By STEPHANIE BERNABA
On April 6, Cranston High School West’s Advanced Art Honors students displayed and celebrated projects they created remotely the previous spring. The exhibition took …
By STEPHANIE BERNABA
On April 6, Cranston High School West’s Advanced Art Honors students displayed and celebrated projects they created remotely the previous spring. The exhibition took place at Frame It RI and was attended by Cranston West students, families, faculty and members of the community.
Paul Carpentier assigned a fully remote art project based on a ‘looking glass’ theme. He requested that his artists create reflections of themselves seven months in the future, in consideration of the world’s recent dramatic shift from Covid.
“The students ranged from grades 10 through 12, which made it quite interesting,” said Carpentier, noting that at the time of the project, four of his students were preparing to graduate. Carpentier did not require students to portray themselves with masks on and allowed them to create their works using whichever media they preferred.
Carpentier had his artists create thumbnail sketches of their works throughout the process, and he asked each to write down their thoughts after the project’s completion.
After months of delays, Carpentier decided that due to their ‘tender’ nature, his students’ works should be shared in a proper exhibition space and began searching for a venue.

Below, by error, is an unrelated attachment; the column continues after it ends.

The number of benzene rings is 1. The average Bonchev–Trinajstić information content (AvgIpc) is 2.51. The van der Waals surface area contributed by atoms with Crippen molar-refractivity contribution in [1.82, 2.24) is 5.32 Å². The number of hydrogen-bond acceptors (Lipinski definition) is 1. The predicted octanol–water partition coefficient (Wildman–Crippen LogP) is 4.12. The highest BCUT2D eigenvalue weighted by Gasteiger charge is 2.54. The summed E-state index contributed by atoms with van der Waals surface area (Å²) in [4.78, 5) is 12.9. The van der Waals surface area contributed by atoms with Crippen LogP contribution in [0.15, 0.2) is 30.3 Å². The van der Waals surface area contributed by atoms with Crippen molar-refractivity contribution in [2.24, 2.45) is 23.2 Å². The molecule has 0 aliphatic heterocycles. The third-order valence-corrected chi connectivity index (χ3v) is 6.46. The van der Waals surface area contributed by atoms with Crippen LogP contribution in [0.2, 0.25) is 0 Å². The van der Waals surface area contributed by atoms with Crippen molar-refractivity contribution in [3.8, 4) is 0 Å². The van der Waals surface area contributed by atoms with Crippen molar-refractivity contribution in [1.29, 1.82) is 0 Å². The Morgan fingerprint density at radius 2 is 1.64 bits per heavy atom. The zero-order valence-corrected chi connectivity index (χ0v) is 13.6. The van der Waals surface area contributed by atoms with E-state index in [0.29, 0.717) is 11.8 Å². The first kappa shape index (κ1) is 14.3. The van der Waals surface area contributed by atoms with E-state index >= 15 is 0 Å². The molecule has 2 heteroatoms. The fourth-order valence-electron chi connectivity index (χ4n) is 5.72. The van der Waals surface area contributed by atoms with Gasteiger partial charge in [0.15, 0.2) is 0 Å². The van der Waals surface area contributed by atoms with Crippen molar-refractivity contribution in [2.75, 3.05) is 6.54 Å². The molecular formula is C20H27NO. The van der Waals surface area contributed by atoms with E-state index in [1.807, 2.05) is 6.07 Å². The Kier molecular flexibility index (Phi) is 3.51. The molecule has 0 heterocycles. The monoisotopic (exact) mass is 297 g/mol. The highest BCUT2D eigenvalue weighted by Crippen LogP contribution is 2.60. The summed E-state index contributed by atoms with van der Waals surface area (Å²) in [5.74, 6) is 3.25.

Maria Maccarone Smith, West alum and owner of Frame It RI, agreed to host, explaining she was happy to share Cranston West students’ work.
The art pieces were displayed throughout the shop, with information about each piece, as well as follow-up reflections provided by the artists who were still reachable.
Now junior Kerion Flynn, who created a piece called “Foresight,” portrayed himself inside a crystal ball, wearing a mask and surrounded by flashes of electricity. He created his piece with acrylic paints on canvas.
“It’s just mainly how I felt during Covid,” Flynn explained. “Covid was so long and tiresome.”
Junior Giovanni Torres created a piece called “Worst-Case Scenario,” which he explained, reminded us of all the things that could go wrong in seven months. Torres said that, though he had more freedom and was able to travel to Florida twice since creating his piece, he still felt sadness and concern over the war in Ukraine.
Torres has since moved on to Introduction to 3D Design but was proud to be able to share his work, created on drawing paper with graphite pencil, with peers, faculty and other guests.
“These kids were going through a lot,” Carpentier said. “And we, as teachers, were also going through a lot.” Carpentier emphasized that the quality of work created during this project was poignant and deserved to be shared with a wider audience.
Though he had originally hoped to display the pieces during March, which is the national observance of Youth Art Month, he was equally excited once he secured a date in April, where students could celebrate their work in person with supporters and loved ones
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